Dominican Republic 2010
mber Garner is a 2010 Belmont University graduate who earned a degree in journalism. She is passionate about serving people and ready to see what God has in store for her on the island of Hispaniola. Read More About Amber →

No Hay Mas Mangos

There are no more mangos.  When I first got here in September I was overwhelmed with the amount of available mangos. At the entrance to our neighborhood there is a stand where people sell mangos, flowers and avocados all the time.  It’s now November and they aren’t selling mangos anymore. There are avocados, flowers and papiya which isn’t as good. Mango is like sweet, orange marshmallows. That’s how it tastes to me. Now there are none.

I will be leaving in less than a month. In so many ways I have learned about myself and have changed, yet I feel a lot the same. I was looking at pictures on facebook from other mission experiences I’ve had.  Those experiences were brilliant. Each trip I’ve been on has brought its own experiences and lessons.  The same is true for here, but I feel like I’ve lived here. I have a home in the Dominican Republic and a family. The kids here know me. They have learned from me and I have learned from them. They have improved my Spanish and I have improved their English. The little girls were making pictures and writing stories underneath. So many of them wrote, “We love you Amber, don’t ever leave!” I nearly cried! This has been one of the most fulfilling experiences of my life. I hope in some I have left an imprint on them too!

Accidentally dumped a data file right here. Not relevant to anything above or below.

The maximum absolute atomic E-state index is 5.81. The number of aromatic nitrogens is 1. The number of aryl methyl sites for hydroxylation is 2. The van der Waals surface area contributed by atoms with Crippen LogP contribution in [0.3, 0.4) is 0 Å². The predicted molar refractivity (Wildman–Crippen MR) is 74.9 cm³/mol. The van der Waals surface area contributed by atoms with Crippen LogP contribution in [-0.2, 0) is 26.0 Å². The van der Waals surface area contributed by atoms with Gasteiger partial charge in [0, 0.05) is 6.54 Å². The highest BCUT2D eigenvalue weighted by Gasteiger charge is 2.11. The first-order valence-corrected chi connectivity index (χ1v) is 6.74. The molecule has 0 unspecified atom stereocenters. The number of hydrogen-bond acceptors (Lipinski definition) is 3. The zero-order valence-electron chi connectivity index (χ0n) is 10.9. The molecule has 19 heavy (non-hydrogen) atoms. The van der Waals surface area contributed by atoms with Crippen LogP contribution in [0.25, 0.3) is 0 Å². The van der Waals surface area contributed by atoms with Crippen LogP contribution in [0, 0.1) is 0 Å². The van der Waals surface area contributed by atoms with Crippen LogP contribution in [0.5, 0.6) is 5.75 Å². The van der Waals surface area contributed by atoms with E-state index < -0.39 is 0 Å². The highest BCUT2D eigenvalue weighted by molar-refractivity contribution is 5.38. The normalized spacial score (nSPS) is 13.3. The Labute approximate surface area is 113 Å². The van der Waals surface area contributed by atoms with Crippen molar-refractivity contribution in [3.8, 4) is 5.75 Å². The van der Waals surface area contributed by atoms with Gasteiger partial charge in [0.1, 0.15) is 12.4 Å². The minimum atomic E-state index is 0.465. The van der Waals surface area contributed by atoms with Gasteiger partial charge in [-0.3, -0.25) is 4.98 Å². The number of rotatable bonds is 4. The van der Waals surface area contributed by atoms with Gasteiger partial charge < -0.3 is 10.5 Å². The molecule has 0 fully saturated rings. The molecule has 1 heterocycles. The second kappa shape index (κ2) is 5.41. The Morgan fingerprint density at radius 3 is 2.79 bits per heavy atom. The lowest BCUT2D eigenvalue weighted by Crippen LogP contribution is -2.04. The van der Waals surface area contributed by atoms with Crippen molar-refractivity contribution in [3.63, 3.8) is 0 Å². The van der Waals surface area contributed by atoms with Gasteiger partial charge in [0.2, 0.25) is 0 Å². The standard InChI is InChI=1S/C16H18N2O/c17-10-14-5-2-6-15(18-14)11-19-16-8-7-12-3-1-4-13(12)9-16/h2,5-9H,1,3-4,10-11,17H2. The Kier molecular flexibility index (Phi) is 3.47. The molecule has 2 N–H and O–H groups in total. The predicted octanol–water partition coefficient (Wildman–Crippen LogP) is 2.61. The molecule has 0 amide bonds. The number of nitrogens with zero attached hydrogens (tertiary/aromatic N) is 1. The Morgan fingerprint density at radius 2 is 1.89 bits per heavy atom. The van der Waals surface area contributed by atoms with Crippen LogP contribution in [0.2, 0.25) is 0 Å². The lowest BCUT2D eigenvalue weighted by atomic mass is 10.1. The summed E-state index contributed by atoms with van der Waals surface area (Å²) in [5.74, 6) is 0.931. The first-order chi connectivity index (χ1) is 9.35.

If you didn’t know we were supposed to have a Hurricane hit us today. It’s been rainy, but nothing major. Hurrican Tomas has shifted and will now hit most of Haiti if anything. Really, how much more can Haiti take? So I had English class today and so many kids came. Kids that were in my class came and others that just wanted to hang out at the club out of the rain.  We had a great class and played some English/Spanish games. Oh, if Paulo Boero my old Spanish professor, could see me now! Afterwards it started to rain pretty hard so we decided we would take everyone home in the truck. It’s like a seven passenger vehicle, so we were going to see what we could do. We also had lots of the little kids with us and they can squeeze. After all was said and done there were diecesiete, 17, kids in the car! This sounds dangerous, but really it’s how the Dominican’s roll. As many people in a car as you can possibly fit. So we drove to Agua Negra/Playa Oeste and all sang Waka Waka as loud as we could. When we dropped them off everyone jumped out and gave hugs and kisses. It was a crazy wonderful car ride.

These are some of the things I’ll take home with me, maybe I’ll try to come back next mango season!

Leave a Reply

Your email address will not be published. Required fields are marked *